“If you can control the mind, you can control the body,” says Nadal.
Benito Pérez Barbadillo, Nadal’s press officer spoke of what makes Nadal the competitor he is.
“He is a person who needs to be in control of everything,” says Pérez, “but since that is impossible he invests all he has in controlling the one part of his life over which he has most command – Rafa the tennis player.”
It’s something Frank McGlynn can relate to.
The bookmakers have Donegal quoted at odds of 2/9 to win the Ulster final next weekend. Some have Down at 4/1. In a two-horse race like the Ulster final, they seem crazy.
McGlynn, though, gives a revealing insight into the mindset that has gripped the modern Donegal footballer – outside sources, like the bookmakers, are meaningless to them.
“We need to avoid all the other things and concentrate on what we can control,” he says.
“Everyday things happen that you don’t see – you have to avoid all of that and not let those things get on your mind.
“The odds for the game, for example, aren’t something we’re bothered about at all.
“We know what to expect from Down, so we don’t read too much into what anyone else is saying. Down will be a lot stronger with Benny and Dan back in.
“It is a matter of concentrating on the jobs we have been given. We all know at this stage what is expected of us.”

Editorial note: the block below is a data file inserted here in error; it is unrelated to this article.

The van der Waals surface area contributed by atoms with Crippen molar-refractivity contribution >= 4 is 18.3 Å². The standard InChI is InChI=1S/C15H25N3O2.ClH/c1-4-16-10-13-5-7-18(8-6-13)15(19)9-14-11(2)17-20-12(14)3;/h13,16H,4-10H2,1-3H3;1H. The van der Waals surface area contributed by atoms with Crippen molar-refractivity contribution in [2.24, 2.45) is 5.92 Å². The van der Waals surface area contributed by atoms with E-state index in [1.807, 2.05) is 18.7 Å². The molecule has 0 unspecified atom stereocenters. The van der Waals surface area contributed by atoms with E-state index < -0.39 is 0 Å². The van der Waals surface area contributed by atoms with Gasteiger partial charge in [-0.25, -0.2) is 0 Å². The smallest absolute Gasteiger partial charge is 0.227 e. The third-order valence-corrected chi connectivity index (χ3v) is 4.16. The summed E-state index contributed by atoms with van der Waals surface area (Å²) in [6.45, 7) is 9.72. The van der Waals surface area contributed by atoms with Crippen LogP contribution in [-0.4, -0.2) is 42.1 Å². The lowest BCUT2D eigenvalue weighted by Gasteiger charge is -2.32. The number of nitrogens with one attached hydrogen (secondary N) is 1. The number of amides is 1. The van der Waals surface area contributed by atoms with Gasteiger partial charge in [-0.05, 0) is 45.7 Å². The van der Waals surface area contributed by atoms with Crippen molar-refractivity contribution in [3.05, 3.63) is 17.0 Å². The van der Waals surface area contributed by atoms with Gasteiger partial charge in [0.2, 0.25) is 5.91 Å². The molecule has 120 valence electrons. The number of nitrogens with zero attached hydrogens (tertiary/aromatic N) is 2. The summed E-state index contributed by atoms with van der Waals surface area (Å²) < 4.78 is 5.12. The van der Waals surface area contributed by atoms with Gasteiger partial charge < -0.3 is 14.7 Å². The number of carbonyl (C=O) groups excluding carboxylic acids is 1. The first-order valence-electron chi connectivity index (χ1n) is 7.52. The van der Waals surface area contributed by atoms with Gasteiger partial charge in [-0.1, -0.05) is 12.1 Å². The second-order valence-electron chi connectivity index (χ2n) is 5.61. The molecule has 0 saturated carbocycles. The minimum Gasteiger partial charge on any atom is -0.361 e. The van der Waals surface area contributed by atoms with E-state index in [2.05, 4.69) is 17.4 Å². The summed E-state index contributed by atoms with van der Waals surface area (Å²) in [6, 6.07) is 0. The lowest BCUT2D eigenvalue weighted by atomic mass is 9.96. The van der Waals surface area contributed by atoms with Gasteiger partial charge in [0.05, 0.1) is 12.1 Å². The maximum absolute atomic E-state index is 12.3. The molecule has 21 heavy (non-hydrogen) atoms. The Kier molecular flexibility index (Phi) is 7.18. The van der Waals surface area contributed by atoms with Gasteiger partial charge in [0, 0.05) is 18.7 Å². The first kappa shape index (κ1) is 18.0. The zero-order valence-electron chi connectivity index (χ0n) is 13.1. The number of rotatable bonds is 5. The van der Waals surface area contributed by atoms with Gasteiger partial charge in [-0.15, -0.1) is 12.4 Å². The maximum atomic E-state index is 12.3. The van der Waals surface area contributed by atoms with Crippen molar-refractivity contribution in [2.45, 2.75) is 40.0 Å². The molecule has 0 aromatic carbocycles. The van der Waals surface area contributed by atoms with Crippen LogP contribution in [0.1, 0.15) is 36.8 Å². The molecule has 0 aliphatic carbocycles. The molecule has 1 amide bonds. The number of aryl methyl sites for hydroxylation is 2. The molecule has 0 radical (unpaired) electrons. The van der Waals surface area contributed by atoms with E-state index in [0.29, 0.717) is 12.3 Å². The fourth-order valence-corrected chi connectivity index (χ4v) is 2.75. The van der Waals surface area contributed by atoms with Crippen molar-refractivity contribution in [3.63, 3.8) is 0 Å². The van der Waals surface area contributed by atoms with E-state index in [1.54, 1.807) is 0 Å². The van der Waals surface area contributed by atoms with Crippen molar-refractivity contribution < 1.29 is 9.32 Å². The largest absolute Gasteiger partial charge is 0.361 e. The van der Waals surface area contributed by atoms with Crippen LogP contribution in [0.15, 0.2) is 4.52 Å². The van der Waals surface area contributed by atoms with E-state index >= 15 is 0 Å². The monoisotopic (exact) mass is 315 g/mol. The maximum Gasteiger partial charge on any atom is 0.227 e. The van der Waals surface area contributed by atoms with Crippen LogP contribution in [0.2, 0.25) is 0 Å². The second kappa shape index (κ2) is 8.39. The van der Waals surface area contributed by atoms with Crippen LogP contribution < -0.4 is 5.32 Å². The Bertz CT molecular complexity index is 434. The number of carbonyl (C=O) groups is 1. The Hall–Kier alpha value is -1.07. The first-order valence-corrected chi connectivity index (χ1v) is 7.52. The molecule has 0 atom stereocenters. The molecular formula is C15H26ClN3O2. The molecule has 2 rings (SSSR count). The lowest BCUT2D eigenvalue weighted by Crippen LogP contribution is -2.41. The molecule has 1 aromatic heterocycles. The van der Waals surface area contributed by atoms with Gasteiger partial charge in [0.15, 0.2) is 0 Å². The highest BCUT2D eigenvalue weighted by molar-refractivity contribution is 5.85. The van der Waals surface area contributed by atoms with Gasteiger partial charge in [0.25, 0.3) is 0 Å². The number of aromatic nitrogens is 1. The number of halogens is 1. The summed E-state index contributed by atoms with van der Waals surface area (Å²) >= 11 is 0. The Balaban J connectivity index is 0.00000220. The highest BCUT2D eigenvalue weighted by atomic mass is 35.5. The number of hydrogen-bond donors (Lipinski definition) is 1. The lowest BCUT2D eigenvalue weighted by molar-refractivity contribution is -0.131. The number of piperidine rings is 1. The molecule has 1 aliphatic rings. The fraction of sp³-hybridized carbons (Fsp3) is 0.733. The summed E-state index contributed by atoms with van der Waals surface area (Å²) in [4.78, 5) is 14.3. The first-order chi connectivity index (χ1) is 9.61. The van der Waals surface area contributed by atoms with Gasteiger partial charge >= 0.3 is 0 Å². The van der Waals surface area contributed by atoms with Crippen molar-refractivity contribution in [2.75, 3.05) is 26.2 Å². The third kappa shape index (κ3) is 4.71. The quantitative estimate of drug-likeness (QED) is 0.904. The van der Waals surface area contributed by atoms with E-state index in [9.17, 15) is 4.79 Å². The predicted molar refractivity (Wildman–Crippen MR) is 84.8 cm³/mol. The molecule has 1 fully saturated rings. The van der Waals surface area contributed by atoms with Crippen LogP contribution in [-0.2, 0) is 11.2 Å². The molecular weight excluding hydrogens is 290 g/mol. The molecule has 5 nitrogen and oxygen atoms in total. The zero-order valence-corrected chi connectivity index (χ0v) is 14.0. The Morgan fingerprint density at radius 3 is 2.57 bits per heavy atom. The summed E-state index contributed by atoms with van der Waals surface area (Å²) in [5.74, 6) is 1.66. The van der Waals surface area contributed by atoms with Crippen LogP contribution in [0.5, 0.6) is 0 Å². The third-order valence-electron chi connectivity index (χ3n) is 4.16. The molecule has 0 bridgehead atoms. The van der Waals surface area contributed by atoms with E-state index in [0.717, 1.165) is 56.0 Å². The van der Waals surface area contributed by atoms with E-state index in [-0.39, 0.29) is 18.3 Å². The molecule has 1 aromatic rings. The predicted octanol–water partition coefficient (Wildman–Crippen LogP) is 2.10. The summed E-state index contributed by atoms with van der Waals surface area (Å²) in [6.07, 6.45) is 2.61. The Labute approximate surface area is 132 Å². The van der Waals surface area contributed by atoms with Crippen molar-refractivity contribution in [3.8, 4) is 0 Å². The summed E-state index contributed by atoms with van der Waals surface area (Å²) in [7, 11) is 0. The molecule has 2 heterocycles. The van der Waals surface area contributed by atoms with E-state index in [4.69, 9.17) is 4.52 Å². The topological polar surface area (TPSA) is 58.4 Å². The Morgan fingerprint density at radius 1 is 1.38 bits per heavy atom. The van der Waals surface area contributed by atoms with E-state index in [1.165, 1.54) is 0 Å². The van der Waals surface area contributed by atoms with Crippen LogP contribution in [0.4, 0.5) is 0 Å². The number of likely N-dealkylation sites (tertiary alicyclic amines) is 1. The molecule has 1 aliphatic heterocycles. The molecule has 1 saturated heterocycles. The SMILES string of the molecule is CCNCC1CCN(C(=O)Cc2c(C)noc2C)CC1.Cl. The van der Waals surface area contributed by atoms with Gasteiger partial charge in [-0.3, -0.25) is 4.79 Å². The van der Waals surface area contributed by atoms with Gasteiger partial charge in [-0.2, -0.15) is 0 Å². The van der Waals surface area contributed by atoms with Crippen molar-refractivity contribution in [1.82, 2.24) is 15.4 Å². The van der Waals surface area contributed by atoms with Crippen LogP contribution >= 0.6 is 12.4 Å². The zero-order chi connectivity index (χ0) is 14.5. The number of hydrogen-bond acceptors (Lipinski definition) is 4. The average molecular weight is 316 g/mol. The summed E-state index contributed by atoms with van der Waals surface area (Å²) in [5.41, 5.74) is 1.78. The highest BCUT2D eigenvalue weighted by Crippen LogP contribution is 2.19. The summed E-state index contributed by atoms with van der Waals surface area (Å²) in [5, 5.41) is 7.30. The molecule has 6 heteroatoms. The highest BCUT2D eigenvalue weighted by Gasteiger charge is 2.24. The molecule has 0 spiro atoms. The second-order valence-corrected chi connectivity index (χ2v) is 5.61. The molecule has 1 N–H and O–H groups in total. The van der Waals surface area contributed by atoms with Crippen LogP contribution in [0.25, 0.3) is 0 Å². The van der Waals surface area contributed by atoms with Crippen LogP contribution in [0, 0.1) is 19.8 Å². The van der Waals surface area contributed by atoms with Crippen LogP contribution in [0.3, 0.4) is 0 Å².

It’s a theme that has emanated from a lot of players and the management this year. The group has on one hand the look of a strictly-marshalled military unit about it, but there lies within a deep bond between the players.
On their recent training camp at Johnstown House in Co.Meath before the Derry game, the games of table tennis stretched into hours and the card school on the bus can get lively on occasion.
McGlynn is partial to the odd game of ’25’ himself.
“The cards passes the journeys,” he says.
“It can get a bit heated mind you…with some boys you could even get a few extra cards popping up! There does be a good bit of banter and slagging with it.”
He’s only 26 but is a veteran of some 83 games in a Donegal senior jersey. This will be his third Ulster final having missed out in 2006 before playing an integral part as Donegal finally ended their hoodoo last year.